"This year is going to be astonishing!"
So says Justin Urquhart-Stewart – renowned financial expert, regular speaker at BCA Conference and a long-term friend to the flexible workspace industry. Indeed following the EU Referendum, the Prime Minister’s departure, the collapse of the Labour Party and the looming U.S. Election, we have already had our fair share of shocks and surprises – and we’re barely into the third quarter.
So what does all this mean for the global economy and the UK flexible workspace industry?
In the latest video interview from Landmark Plc, Richard Gill is joined by Justin Urquhart-Stewart to discuss all things Brexit. As expected, it’s a fascinating interview with valuable insights and plenty of positivity – and whichever way you look at it, the UK flexible workspace industry occupies a position of great strength.
4 Key Takeaways
1. Brexit is not necessarily to blame for the commercial property slowdown:
Immediately after the Referendum result, reports began circulating of a slowdown in the property sector. This was linked to the UK’s decision to leave the EU, but not according to Justin: "Our economy is still growing, albeit slower, but it was already slowing beforehand. We saw it slowing in some of the property markets and in some of the property funds. People have blamed that on Brexit. That’s rubbish! It was already occurring some months ago.
"It’s going to take time, we’ve just started a new chapter. We need to keep the confidence going to keep the economy going."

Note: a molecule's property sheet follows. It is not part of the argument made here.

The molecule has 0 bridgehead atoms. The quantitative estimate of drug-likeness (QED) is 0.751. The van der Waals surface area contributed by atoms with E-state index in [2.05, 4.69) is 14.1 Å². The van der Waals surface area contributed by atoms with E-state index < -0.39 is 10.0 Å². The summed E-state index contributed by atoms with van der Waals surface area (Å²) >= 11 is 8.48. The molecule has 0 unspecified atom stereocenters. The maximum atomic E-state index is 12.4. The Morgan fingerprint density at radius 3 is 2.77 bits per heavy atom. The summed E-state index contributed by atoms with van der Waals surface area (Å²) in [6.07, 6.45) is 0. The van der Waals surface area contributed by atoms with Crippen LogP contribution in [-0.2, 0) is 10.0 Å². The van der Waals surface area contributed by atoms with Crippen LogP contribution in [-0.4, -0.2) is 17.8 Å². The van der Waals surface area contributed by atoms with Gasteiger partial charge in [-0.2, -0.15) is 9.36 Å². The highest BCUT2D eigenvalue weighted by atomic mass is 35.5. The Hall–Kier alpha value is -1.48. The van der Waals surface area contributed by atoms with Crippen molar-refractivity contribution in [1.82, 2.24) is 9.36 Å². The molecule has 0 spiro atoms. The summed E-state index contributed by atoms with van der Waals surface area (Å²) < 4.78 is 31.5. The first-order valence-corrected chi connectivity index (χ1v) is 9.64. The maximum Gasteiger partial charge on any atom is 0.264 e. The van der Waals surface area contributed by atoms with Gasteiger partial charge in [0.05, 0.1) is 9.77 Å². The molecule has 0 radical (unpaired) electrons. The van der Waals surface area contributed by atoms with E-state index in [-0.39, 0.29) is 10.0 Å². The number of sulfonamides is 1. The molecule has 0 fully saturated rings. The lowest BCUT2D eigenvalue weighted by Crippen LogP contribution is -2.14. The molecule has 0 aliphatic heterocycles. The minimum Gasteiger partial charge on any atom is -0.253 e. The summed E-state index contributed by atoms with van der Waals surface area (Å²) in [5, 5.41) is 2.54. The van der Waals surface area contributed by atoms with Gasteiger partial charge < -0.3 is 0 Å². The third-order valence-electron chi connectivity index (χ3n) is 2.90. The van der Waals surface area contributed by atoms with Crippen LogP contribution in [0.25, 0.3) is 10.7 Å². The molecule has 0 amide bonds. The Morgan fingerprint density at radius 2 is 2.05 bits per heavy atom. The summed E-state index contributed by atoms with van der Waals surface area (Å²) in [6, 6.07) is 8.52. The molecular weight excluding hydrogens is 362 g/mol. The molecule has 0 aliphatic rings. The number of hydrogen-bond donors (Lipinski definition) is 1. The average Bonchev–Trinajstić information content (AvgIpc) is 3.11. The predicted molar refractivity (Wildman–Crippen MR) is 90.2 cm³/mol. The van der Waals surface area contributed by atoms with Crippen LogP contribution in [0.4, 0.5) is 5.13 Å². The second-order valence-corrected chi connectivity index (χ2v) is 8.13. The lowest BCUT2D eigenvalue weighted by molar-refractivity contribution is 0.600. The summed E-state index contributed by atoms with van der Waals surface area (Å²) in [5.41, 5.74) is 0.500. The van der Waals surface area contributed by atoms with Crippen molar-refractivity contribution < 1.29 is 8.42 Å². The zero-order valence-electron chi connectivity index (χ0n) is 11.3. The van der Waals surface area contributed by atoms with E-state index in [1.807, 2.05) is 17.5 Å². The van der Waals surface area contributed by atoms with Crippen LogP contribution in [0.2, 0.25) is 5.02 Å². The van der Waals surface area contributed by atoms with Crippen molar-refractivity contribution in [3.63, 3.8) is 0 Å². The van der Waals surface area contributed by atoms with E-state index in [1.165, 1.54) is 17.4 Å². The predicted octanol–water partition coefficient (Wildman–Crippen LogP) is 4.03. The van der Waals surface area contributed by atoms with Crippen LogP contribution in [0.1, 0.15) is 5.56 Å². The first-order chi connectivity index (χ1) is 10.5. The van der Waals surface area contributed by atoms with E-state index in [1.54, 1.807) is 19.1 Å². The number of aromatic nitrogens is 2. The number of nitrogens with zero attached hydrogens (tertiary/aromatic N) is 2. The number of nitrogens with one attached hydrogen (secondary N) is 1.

2. Is ‘Brexit’ an opportunity for flexible workspace, or a threat?
"It is a great opportunity," Justin says. This is because, whichever way you look at it, flexible workspace delivers an invaluable service that support businesses regardless of size, age or stature. From setting up a new company to expanding into new territories, business owners will naturally choose flexibility during times of transition – and flexible workspace is even more accessible given its geographical breadth of choice across the United Kingdom.
"This is where flexible office space really comes into its own, and it has proven itself in the past," Justin commented. "I know from my own business, during downturns we’ve been able to use the flexibility of office space to adjust as necessary, both during the weaker times as well as the stronger times."
3. Even the worst-case scenario offers a positive outcome:
"Let’s assume that Brexit turns more negative, that we’re not seeing as much investment coming in. It’s a weaker situation, in which case companies will have to adjust their cost base. They will need to have more flexible office space, they will need to downscale and adjust."
Justin concludes that for the flexible workspace industry, "even the downside is still relatively positive."
In addition there will still be many new businesses coming through, particularly those who are identifying gaps in the market as a result of Britain’s exit from the European Union. As we have seen before, particularly during the 2008 downturn, such times of change will always present new opportunities for those with the vision and attitude to seek them out.
4. Will the U.S. Election wield a bigger impact than Brexit?
Whilst our attention has been largely fixed on European matters, across the pond the U.S. is gearing up to elect a new President. Of course no-one knows which way the Presidential pendulum will swing, but according to Justin, the new leader will have the advantage of a strong economy.
"Don’t underestimate the strength of the American economy at the moment. Even at the end of this growth cycle, it’s still creating more than 200,000 jobs per month. They are in a position where the economy is doing quite well, with good employment, and consumer America is in a better position than ever before."
Presidential choices aside, "America is looking in quite good shape."